ERJ staff report (PR)
Boston, Massachusetts – Qatar’s petrochemicals industry is progressing plans to diversify into downstream segments as a counter to capacity expansions among US and Asian producers, according to market analysis firm Business Monitor International (BMI).
Over the next decade, Qatar plans to spend $25bn on expanding its domestic petrochemical industry, says a BMI report – highlighted by distributor Fast market Research. The country, it notes, also intends to more than double its annual petrochemical production capacity – from 9,200 7,400 kilotonnes per annum (ktpa) to 23,000 ktpa by 2020.
However, Qatar's reliance on ethane feedstock has limited its petrochemicals industry’s capacity to produce the same range of by-products as countries, including the US and China, that leverage other feedstocks such as naphtha.
“This means that Qatar could be side-lined in the special chemicals market,” said BMI, though it noted that the government was seeking to redress this imbalance with investment in mixed crackers.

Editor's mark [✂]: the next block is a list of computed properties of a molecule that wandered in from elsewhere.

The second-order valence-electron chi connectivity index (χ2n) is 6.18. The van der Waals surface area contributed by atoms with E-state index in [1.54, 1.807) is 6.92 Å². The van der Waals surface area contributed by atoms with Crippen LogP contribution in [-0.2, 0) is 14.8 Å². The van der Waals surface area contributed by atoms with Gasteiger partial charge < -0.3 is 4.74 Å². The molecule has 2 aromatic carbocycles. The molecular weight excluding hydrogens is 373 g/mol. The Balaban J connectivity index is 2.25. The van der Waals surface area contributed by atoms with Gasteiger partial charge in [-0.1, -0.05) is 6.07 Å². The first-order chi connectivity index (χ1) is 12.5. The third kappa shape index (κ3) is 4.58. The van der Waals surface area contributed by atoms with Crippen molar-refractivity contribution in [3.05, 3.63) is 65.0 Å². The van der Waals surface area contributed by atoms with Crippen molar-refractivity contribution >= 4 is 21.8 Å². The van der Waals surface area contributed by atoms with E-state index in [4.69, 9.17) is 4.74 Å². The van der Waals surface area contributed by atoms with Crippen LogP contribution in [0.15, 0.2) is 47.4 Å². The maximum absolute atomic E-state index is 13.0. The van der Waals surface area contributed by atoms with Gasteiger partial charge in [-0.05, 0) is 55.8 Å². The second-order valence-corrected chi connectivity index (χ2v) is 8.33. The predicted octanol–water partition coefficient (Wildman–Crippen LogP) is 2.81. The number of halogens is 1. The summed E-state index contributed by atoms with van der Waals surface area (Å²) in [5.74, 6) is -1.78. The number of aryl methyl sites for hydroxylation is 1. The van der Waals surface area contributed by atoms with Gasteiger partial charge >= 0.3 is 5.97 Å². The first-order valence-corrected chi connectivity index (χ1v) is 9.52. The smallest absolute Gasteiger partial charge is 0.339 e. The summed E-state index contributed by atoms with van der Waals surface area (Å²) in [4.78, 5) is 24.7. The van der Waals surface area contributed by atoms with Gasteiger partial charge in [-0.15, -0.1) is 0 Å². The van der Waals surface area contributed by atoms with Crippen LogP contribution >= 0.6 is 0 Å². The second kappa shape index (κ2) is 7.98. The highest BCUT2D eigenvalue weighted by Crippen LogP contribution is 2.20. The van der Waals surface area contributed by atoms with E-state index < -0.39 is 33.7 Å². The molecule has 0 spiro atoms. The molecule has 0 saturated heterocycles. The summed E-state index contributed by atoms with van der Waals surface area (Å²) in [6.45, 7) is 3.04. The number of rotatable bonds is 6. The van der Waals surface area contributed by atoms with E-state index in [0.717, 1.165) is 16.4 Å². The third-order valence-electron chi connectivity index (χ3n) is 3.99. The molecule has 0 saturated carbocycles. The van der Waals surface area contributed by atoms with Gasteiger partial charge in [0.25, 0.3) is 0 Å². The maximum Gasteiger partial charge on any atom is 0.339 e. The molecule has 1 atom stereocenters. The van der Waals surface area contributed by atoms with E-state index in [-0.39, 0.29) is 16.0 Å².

By 2018, meanwhile, Qatar's ethylene capacity should reach 7,400 ktpa – more than treble its 2013 level – while polyethylene capacity is set to increase 180 percent to 4,500 ktpa.
Also, as ERJ reported last December, Qatar Petroleum (QP) and Japanese companies Zeon Corp. and Mitsui are planning an integrated butadiene extraction and elastomer complex in Ras Laffan Industrial City.
Under the agreement, the partners will be undertaking a detailed feasibility study to evaluate the technical, commercial and economic aspects of the integrated world scale butadiene and synthetic rubber/ elastomer project.
The feedstock will come from the planned Al-Sejeel petrochemicals complex and the Al-Karaana petrochemicals complex as well as from the existing plant of Ras Laffan Olefins Co. The butadiene will be extracted from feedstock and then converted into elastomers, including styrene-butadiene and polybutadiene materials.